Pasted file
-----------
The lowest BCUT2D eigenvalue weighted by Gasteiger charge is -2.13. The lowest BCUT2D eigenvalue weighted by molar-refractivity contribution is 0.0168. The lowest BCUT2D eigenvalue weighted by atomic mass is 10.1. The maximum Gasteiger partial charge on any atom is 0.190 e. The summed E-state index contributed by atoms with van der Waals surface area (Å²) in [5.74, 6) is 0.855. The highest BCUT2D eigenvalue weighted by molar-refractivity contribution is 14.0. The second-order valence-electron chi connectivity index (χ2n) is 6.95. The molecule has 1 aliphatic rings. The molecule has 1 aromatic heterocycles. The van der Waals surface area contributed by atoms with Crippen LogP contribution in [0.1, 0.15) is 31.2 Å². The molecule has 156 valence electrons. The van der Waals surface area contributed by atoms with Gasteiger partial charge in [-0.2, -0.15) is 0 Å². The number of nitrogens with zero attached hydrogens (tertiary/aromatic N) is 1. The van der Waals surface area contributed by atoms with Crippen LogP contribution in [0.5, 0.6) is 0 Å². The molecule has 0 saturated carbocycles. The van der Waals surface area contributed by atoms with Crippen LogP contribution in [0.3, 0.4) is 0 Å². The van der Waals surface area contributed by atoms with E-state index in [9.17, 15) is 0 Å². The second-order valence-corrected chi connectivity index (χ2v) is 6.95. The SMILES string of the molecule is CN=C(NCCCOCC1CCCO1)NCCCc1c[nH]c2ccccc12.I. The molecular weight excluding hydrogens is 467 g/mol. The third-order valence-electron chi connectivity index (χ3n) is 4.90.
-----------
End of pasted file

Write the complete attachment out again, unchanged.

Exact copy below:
The lowest BCUT2D eigenvalue weighted by Gasteiger charge is -2.13. The lowest BCUT2D eigenvalue weighted by molar-refractivity contribution is 0.0168. The lowest BCUT2D eigenvalue weighted by atomic mass is 10.1. The maximum Gasteiger partial charge on any atom is 0.190 e. The summed E-state index contributed by atoms with van der Waals surface area (Å²) in [5.74, 6) is 0.855. The highest BCUT2D eigenvalue weighted by molar-refractivity contribution is 14.0. The second-order valence-electron chi connectivity index (χ2n) is 6.95. The molecule has 1 aliphatic rings. The molecule has 1 aromatic heterocycles. The van der Waals surface area contributed by atoms with Crippen LogP contribution in [0.1, 0.15) is 31.2 Å². The molecule has 156 valence electrons. The van der Waals surface area contributed by atoms with Gasteiger partial charge in [-0.2, -0.15) is 0 Å². The number of nitrogens with zero attached hydrogens (tertiary/aromatic N) is 1. The van der Waals surface area contributed by atoms with Crippen LogP contribution in [0.5, 0.6) is 0 Å². The molecule has 0 saturated carbocycles. The van der Waals surface area contributed by atoms with Crippen LogP contribution in [0.3, 0.4) is 0 Å². The van der Waals surface area contributed by atoms with E-state index in [9.17, 15) is 0 Å². The second-order valence-corrected chi connectivity index (χ2v) is 6.95. The SMILES string of the molecule is CN=C(NCCCOCC1CCCO1)NCCCc1c[nH]c2ccccc12.I. The molecular weight excluding hydrogens is 467 g/mol. The third-order valence-electron chi connectivity index (χ3n) is 4.90.